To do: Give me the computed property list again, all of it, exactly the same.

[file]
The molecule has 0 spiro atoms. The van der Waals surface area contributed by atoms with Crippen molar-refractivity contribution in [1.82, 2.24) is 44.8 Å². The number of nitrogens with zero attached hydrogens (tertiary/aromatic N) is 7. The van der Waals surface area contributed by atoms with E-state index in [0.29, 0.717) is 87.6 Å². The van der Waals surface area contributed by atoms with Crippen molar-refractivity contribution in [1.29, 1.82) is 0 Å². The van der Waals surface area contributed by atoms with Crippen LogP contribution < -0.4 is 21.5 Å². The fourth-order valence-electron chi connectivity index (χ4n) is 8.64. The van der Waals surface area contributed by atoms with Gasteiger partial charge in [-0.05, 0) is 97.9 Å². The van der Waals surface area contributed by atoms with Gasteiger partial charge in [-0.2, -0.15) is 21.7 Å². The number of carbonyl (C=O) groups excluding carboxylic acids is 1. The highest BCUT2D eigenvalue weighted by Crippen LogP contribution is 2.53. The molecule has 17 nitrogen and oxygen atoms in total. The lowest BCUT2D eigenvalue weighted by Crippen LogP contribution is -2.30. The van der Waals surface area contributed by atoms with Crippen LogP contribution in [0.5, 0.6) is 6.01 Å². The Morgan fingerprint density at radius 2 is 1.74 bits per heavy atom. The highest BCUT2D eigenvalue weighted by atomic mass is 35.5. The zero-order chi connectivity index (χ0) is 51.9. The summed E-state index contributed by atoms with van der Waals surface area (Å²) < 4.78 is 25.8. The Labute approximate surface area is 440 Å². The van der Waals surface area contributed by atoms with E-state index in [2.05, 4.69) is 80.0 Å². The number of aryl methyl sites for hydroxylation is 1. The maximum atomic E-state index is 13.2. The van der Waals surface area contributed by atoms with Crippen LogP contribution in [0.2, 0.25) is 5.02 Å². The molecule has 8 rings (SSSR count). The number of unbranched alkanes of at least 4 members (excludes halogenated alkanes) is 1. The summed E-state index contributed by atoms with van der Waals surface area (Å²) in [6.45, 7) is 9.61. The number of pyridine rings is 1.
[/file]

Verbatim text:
The molecule has 0 spiro atoms. The van der Waals surface area contributed by atoms with Crippen molar-refractivity contribution in [1.82, 2.24) is 44.8 Å². The number of nitrogens with zero attached hydrogens (tertiary/aromatic N) is 7. The van der Waals surface area contributed by atoms with E-state index in [0.29, 0.717) is 87.6 Å². The van der Waals surface area contributed by atoms with Crippen molar-refractivity contribution in [1.29, 1.82) is 0 Å². The van der Waals surface area contributed by atoms with Crippen LogP contribution < -0.4 is 21.5 Å². The fourth-order valence-electron chi connectivity index (χ4n) is 8.64. The van der Waals surface area contributed by atoms with Gasteiger partial charge in [-0.05, 0) is 97.9 Å². The van der Waals surface area contributed by atoms with Gasteiger partial charge in [-0.2, -0.15) is 21.7 Å². The number of carbonyl (C=O) groups excluding carboxylic acids is 1. The highest BCUT2D eigenvalue weighted by Crippen LogP contribution is 2.53. The molecule has 17 nitrogen and oxygen atoms in total. The lowest BCUT2D eigenvalue weighted by Crippen LogP contribution is -2.30. The van der Waals surface area contributed by atoms with Crippen LogP contribution in [0.5, 0.6) is 6.01 Å². The Morgan fingerprint density at radius 2 is 1.74 bits per heavy atom. The highest BCUT2D eigenvalue weighted by atomic mass is 35.5. The zero-order chi connectivity index (χ0) is 51.9. The summed E-state index contributed by atoms with van der Waals surface area (Å²) < 4.78 is 25.8. The Labute approximate surface area is 440 Å². The van der Waals surface area contributed by atoms with E-state index in [2.05, 4.69) is 80.0 Å². The number of aryl methyl sites for hydroxylation is 1. The maximum atomic E-state index is 13.2. The van der Waals surface area contributed by atoms with Crippen LogP contribution in [0.2, 0.25) is 5.02 Å². The molecule has 8 rings (SSSR count). The number of unbranched alkanes of at least 4 members (excludes halogenated alkanes) is 1. The summed E-state index contributed by atoms with van der Waals surface area (Å²) in [6.45, 7) is 9.61. The number of pyridine rings is 1.